Second Annual All-American Prospects Game

    With the changing of the leaves brings cooler temperatures and another hockey season. For the second consecutive September, USA Hockey hosted the All-American Prospects Game, attracting the top players in the States in their draft year. This year’s edition was held at the Console Energy Center in Pittsburgh, PA. Although early in the season the event draws many NHL Scouts to the rink to get an initial glimpse of elite American talent pool for June’s entry draft. Ironically, this year’s draft will also be held in Pennsylvania, eastbound down Interstate-76 in Philadelphia at the Wells Fargo Center.

    The American talent pool continues to grow as twelve states were represented on Thursday night with the hockey hotbed of Minnesota leading the way with eight players, followed by New York with six players, and Michigan and Illinois showcasing five players each.

    USA Hockey’s National Team Development Program (NTDP) who plays USHL and NCAA team schedule had 19 players on the ice in Pittsburgh which was the most from any league. The United States Hockey League itself supplied seven players, trailed by the Ontario Hockey League (OHL)-6, Western Hockey League (WHL) and New England Prep Schools having two players apiece, and sole representation from the British Columbia Hockey League, NCAA, and Minnesota High School.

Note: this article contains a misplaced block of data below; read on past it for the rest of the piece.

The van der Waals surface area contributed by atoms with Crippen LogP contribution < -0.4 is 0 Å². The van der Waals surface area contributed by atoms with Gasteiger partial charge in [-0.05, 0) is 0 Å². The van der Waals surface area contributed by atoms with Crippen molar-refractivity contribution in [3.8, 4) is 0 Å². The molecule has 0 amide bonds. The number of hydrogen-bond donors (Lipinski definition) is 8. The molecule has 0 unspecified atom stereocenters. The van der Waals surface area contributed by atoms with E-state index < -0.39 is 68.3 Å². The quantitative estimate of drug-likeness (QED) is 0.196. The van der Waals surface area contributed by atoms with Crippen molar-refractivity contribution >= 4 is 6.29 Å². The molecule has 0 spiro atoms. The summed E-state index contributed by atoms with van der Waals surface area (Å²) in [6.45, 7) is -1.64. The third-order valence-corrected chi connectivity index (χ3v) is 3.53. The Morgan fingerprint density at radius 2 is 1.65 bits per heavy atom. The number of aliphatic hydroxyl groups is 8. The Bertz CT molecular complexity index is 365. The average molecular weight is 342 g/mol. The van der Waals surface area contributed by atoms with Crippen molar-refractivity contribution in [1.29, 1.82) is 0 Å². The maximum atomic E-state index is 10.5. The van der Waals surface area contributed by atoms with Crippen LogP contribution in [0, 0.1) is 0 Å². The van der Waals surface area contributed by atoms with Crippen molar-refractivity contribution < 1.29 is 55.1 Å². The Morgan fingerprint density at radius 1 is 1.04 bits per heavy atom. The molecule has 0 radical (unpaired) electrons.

The game like last year started out somewhat stagnant with the players trying to get a feel of their new teammates, environment, and coaches. The teams were guided by former American greats Mark Johnson (Team White) and Joe Mullen (Team Blue).

    From the get-go and through two-thirds of the game, North Dakota commit, Shane Gersich (NTDP-18), displayed his elite offensive talents by continuously generating scoring opportunities, yet would never found his name on the score sheet. He has been a player that has been regarded as one of the best in the ’96 American class. I witnessed his flair two summers ago for a week at the Select 16s Player Development Camp in Rochester, NY and it was evident then he would be a name for scouts to closely monitor.

    His line flagged with wingers of Anders Bjork and Dylan Pavelek, also out of the NTDP, found chemistry.

    Another capable sniper out of the NTDP, Dylan Larkin, was the first player to find the back of the net in the second period. The Michigan Wolverine commit is another player that I watched in the past show off his high-end scoring abilities. He is deceptively quick on his skates and very effectively finds himself in the right place at the right times. His elusive nature makes for frequent goal scoring. His goal on Thursday night was no different. Off a broken play he found himself all alone down low off the side of the net, then he quickly released a low, far-side shot past goaltender Ed Minney (NTDP) after receiving a Keegan Iverson (Portland WinterHawks) pass from the top of the circle.